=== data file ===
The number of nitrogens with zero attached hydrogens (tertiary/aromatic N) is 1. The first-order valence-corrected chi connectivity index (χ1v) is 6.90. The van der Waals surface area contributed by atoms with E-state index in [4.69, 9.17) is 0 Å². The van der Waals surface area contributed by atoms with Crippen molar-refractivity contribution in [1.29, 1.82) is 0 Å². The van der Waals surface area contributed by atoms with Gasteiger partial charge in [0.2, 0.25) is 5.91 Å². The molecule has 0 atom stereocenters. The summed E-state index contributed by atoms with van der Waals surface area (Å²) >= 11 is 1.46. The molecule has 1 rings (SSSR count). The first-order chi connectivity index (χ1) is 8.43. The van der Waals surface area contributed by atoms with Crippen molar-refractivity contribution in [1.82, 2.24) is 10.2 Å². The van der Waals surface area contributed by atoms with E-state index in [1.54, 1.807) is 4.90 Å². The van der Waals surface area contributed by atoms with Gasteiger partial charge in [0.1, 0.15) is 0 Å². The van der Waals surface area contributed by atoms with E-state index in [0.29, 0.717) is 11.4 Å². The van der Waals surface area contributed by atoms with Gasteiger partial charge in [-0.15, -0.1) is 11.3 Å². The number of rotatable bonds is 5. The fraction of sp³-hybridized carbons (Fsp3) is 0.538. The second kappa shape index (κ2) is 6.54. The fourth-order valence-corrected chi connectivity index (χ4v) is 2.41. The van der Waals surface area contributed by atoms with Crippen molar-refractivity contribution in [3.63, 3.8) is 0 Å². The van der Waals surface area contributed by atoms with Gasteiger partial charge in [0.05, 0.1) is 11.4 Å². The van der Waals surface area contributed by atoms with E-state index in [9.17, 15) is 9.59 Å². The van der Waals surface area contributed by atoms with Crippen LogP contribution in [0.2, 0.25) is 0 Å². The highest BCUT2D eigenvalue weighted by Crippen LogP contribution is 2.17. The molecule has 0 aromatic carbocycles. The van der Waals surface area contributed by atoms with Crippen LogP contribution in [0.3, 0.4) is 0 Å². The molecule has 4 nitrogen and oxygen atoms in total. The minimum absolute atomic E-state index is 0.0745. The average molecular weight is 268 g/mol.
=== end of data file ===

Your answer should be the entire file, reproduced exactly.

The number of nitrogens with zero attached hydrogens (tertiary/aromatic N) is 1. The first-order valence-corrected chi connectivity index (χ1v) is 6.90. The van der Waals surface area contributed by atoms with E-state index in [4.69, 9.17) is 0 Å². The van der Waals surface area contributed by atoms with Crippen molar-refractivity contribution in [1.29, 1.82) is 0 Å². The van der Waals surface area contributed by atoms with Gasteiger partial charge in [0.2, 0.25) is 5.91 Å². The molecule has 0 atom stereocenters. The summed E-state index contributed by atoms with van der Waals surface area (Å²) >= 11 is 1.46. The molecule has 1 rings (SSSR count). The first-order chi connectivity index (χ1) is 8.43. The van der Waals surface area contributed by atoms with Crippen molar-refractivity contribution in [1.82, 2.24) is 10.2 Å². The van der Waals surface area contributed by atoms with E-state index in [1.54, 1.807) is 4.90 Å². The van der Waals surface area contributed by atoms with Gasteiger partial charge in [0.1, 0.15) is 0 Å². The van der Waals surface area contributed by atoms with E-state index in [0.29, 0.717) is 11.4 Å². The van der Waals surface area contributed by atoms with Gasteiger partial charge in [-0.15, -0.1) is 11.3 Å². The number of rotatable bonds is 5. The fraction of sp³-hybridized carbons (Fsp3) is 0.538. The second kappa shape index (κ2) is 6.54. The fourth-order valence-corrected chi connectivity index (χ4v) is 2.41. The van der Waals surface area contributed by atoms with Crippen molar-refractivity contribution in [3.63, 3.8) is 0 Å². The van der Waals surface area contributed by atoms with Gasteiger partial charge in [0.05, 0.1) is 11.4 Å². The van der Waals surface area contributed by atoms with E-state index in [9.17, 15) is 9.59 Å². The van der Waals surface area contributed by atoms with Crippen LogP contribution in [0.2, 0.25) is 0 Å². The highest BCUT2D eigenvalue weighted by Crippen LogP contribution is 2.17. The molecule has 0 aromatic carbocycles. The van der Waals surface area contributed by atoms with Crippen LogP contribution in [0.3, 0.4) is 0 Å². The molecule has 4 nitrogen and oxygen atoms in total. The minimum absolute atomic E-state index is 0.0745. The average molecular weight is 268 g/mol.